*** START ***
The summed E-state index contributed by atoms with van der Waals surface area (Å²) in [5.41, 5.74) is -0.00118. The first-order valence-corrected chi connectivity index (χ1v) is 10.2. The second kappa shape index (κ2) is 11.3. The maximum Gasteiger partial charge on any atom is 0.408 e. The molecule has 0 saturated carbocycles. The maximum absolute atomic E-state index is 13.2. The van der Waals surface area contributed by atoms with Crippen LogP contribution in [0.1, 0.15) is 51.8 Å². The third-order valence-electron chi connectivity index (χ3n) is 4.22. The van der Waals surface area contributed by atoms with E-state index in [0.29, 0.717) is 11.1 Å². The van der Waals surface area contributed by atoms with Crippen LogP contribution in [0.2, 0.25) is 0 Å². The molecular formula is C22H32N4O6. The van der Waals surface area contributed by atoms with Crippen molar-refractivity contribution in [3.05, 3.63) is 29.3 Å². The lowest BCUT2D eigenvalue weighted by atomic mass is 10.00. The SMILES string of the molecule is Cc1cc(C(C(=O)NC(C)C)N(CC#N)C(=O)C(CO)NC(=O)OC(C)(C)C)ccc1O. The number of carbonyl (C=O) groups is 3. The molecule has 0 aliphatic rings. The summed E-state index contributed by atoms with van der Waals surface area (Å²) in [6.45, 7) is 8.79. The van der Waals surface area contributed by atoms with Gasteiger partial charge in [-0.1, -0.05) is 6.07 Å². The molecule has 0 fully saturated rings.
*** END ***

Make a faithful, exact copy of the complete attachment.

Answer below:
The summed E-state index contributed by atoms with van der Waals surface area (Å²) in [5.41, 5.74) is -0.00118. The first-order valence-corrected chi connectivity index (χ1v) is 10.2. The second kappa shape index (κ2) is 11.3. The maximum Gasteiger partial charge on any atom is 0.408 e. The molecule has 0 saturated carbocycles. The maximum absolute atomic E-state index is 13.2. The van der Waals surface area contributed by atoms with Crippen LogP contribution in [0.1, 0.15) is 51.8 Å². The third-order valence-electron chi connectivity index (χ3n) is 4.22. The van der Waals surface area contributed by atoms with E-state index in [0.29, 0.717) is 11.1 Å². The van der Waals surface area contributed by atoms with Crippen LogP contribution in [0.2, 0.25) is 0 Å². The molecular formula is C22H32N4O6. The van der Waals surface area contributed by atoms with Crippen molar-refractivity contribution in [3.05, 3.63) is 29.3 Å². The lowest BCUT2D eigenvalue weighted by atomic mass is 10.00. The SMILES string of the molecule is Cc1cc(C(C(=O)NC(C)C)N(CC#N)C(=O)C(CO)NC(=O)OC(C)(C)C)ccc1O. The number of carbonyl (C=O) groups is 3. The molecule has 0 aliphatic rings. The summed E-state index contributed by atoms with van der Waals surface area (Å²) in [6.45, 7) is 8.79. The van der Waals surface area contributed by atoms with Gasteiger partial charge in [-0.1, -0.05) is 6.07 Å². The molecule has 0 fully saturated rings.